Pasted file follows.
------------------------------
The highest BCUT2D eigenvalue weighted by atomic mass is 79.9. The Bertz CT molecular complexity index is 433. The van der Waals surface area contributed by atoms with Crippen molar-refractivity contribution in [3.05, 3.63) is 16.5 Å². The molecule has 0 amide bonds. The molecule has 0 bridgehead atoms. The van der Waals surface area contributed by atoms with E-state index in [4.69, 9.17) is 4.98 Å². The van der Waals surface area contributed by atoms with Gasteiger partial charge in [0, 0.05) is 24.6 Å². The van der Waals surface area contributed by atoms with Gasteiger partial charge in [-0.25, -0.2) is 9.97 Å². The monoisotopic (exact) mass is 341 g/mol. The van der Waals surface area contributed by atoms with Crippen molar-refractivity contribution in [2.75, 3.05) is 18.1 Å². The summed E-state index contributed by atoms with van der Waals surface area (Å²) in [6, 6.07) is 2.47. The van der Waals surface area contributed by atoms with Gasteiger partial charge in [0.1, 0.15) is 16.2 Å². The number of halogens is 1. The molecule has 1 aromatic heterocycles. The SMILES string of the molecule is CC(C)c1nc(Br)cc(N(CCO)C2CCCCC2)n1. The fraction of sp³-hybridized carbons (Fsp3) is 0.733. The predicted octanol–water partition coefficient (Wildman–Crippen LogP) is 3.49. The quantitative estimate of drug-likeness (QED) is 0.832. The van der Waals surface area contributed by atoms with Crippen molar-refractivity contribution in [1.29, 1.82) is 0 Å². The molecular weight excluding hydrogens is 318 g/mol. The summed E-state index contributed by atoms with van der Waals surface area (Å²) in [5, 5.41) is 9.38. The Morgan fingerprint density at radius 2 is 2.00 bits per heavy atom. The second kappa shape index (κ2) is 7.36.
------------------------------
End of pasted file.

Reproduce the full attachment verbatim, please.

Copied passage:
The highest BCUT2D eigenvalue weighted by atomic mass is 79.9. The Bertz CT molecular complexity index is 433. The van der Waals surface area contributed by atoms with Crippen molar-refractivity contribution in [3.05, 3.63) is 16.5 Å². The molecule has 0 amide bonds. The molecule has 0 bridgehead atoms. The van der Waals surface area contributed by atoms with E-state index in [4.69, 9.17) is 4.98 Å². The van der Waals surface area contributed by atoms with Gasteiger partial charge in [0, 0.05) is 24.6 Å². The van der Waals surface area contributed by atoms with Gasteiger partial charge in [-0.25, -0.2) is 9.97 Å². The monoisotopic (exact) mass is 341 g/mol. The van der Waals surface area contributed by atoms with Crippen molar-refractivity contribution in [2.75, 3.05) is 18.1 Å². The summed E-state index contributed by atoms with van der Waals surface area (Å²) in [6, 6.07) is 2.47. The van der Waals surface area contributed by atoms with Gasteiger partial charge in [0.1, 0.15) is 16.2 Å². The number of halogens is 1. The molecule has 1 aromatic heterocycles. The SMILES string of the molecule is CC(C)c1nc(Br)cc(N(CCO)C2CCCCC2)n1. The fraction of sp³-hybridized carbons (Fsp3) is 0.733. The predicted octanol–water partition coefficient (Wildman–Crippen LogP) is 3.49. The quantitative estimate of drug-likeness (QED) is 0.832. The van der Waals surface area contributed by atoms with Crippen molar-refractivity contribution in [1.29, 1.82) is 0 Å². The molecular weight excluding hydrogens is 318 g/mol. The summed E-state index contributed by atoms with van der Waals surface area (Å²) in [5, 5.41) is 9.38. The Morgan fingerprint density at radius 2 is 2.00 bits per heavy atom. The second kappa shape index (κ2) is 7.36.